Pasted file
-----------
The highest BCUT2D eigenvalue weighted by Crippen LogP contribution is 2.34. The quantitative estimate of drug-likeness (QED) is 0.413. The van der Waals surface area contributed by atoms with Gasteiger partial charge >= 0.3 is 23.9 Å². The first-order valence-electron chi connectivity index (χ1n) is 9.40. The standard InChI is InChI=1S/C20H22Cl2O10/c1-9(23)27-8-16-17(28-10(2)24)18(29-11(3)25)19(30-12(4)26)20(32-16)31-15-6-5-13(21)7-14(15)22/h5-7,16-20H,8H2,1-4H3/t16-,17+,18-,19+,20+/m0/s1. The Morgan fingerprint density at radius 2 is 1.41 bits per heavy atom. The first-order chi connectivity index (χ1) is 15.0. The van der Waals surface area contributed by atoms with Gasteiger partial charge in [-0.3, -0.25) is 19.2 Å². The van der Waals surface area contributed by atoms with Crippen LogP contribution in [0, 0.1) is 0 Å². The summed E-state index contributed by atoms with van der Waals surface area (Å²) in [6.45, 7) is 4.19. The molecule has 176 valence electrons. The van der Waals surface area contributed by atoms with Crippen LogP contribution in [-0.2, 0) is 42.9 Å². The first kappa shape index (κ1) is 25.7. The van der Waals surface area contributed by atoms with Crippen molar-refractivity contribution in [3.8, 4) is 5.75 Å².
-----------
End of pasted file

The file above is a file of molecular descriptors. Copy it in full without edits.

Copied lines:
The highest BCUT2D eigenvalue weighted by Crippen LogP contribution is 2.34. The quantitative estimate of drug-likeness (QED) is 0.413. The van der Waals surface area contributed by atoms with Gasteiger partial charge >= 0.3 is 23.9 Å². The first-order valence-electron chi connectivity index (χ1n) is 9.40. The standard InChI is InChI=1S/C20H22Cl2O10/c1-9(23)27-8-16-17(28-10(2)24)18(29-11(3)25)19(30-12(4)26)20(32-16)31-15-6-5-13(21)7-14(15)22/h5-7,16-20H,8H2,1-4H3/t16-,17+,18-,19+,20+/m0/s1. The Morgan fingerprint density at radius 2 is 1.41 bits per heavy atom. The first-order chi connectivity index (χ1) is 15.0. The van der Waals surface area contributed by atoms with Gasteiger partial charge in [-0.3, -0.25) is 19.2 Å². The van der Waals surface area contributed by atoms with Crippen LogP contribution in [0, 0.1) is 0 Å². The summed E-state index contributed by atoms with van der Waals surface area (Å²) in [6.45, 7) is 4.19. The molecule has 176 valence electrons. The van der Waals surface area contributed by atoms with Crippen LogP contribution in [-0.2, 0) is 42.9 Å². The first kappa shape index (κ1) is 25.7. The van der Waals surface area contributed by atoms with Crippen molar-refractivity contribution in [3.8, 4) is 5.75 Å².